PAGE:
An Assessment of the Sustainability and Impact of Community Coalitions once Federal Funding has Expired. Lessons Learned


Sustained and not sustained coalitions responded to a final and important question: "If you could start your coalition over again, what would you do differently?" Overall, there were three categories of responses that were repeated frequently. First, coalitions would diversify their membership. Specific examples included expanding to business, specialty care providers, private primary care providers and medical groups, and engaging all health systems in the community including competitors, consumer groups, and faith-based groups. The overall sentiment was that a more diverse membership would have better represented all perspectives of the community and the target population, as well as provided different types of knowledge, skills, and resources for the coalition. As discussed above, both sustained and not sustained coalitions emphasized the important role that institutional champions played in sustainability because of the resources and networks they offered.

Second, coalitions would establish more formal structures. The most frequently cited example was establishing formal contracts, MOUs, etc. with the member organizations that include a description of expectations and responsibilities for the member and the coalition. This desire for more formal structures was repeated in some interviews with coalitions wanting structure with formal agreeements such as a sustained coalition that reported that establishing financial roles at the beginning would help sustainability. Several coalitions also expressed a desire to increase the leadership structure through the executive committee or board of directors. Finally, several coalitions reported regret that the coalition did not establish as an independent not-for-profit.

The third frequently cited lesson learned was to focus the coalition’s mission and activities to concentrate on what the coalition did well and where it could make the greatest impact. Several coalitions stressed the importance of assessing activities regularly and being willing to let go of those that do not work well.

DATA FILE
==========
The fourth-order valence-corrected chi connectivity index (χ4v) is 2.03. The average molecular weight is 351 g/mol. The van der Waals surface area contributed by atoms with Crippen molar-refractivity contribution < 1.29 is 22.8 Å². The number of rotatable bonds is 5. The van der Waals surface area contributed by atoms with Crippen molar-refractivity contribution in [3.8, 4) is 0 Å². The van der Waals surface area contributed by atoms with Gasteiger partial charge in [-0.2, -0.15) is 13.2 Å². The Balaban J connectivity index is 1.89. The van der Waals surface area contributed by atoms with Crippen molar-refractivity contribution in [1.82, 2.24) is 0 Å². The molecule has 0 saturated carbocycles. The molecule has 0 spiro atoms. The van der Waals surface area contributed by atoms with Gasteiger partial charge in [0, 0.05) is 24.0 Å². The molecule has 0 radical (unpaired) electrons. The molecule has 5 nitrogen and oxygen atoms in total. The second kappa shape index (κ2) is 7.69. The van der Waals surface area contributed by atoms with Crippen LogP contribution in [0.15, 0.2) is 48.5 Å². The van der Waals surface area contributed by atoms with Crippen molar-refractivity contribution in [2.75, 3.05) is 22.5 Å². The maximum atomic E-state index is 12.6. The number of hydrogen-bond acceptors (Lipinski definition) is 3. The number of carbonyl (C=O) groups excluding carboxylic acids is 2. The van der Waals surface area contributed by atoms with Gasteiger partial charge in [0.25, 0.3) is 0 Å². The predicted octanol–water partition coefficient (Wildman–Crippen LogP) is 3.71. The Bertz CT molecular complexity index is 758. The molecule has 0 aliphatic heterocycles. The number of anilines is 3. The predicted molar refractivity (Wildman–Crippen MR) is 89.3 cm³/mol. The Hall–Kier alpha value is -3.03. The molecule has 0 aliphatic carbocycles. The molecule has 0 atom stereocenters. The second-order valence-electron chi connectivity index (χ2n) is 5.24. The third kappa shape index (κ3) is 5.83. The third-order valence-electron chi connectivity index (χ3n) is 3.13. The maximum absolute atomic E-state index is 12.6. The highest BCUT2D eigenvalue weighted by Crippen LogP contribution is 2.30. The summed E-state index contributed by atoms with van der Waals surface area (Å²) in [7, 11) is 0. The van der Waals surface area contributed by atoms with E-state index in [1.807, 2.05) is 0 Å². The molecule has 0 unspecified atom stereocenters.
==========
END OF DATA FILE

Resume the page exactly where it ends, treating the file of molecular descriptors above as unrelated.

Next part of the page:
A common theme that emerged from not sustained coalitions during key informant interviews was the need to focus coalition activities on a common goal. Not sustained coalitions shared that main lessons learned included: "Have a clear plan about what you want to accomplish;" "have a clear goal;" "have tangible, ongoing activities to check off"; and "keep your eyes on the prize."

Additionally, coalitions frequently mentioned the need to look early and look broadly for funding sources to supplement large grants. Several coalitions also stressed the need to look for sources with longer funding cycles. A few coalitions mentioned the value of having a dedicated leader with connections throughout the community. Finally, a few coalitions emphasized the need for better data and more data support in order to improve the coalition’s capacity to measure, report, and disseminate its impacts for the community. In the interviews, a few coalitions also spoke about the need to use data to conduct assessments and to build a business case for the coalition.

Another reoccuring lesson mentioned by the coalitions was the need to build strong relationships. One coalition’s experience led them to say "the coalition needs to be based on solid relationships that have been built, or a commitment to build them, because that is what will last once the grant is over." The relationships also allow the coalition to widen the circle of their donor base because of the support from the other members.

View full report


"rpt.pdf" (pdf, 942.2Kb)

Note: Documents in PDF format require the Adobe Acrobat Reader®. If you experience problems with PDF documents, please download the latest version of the Reader®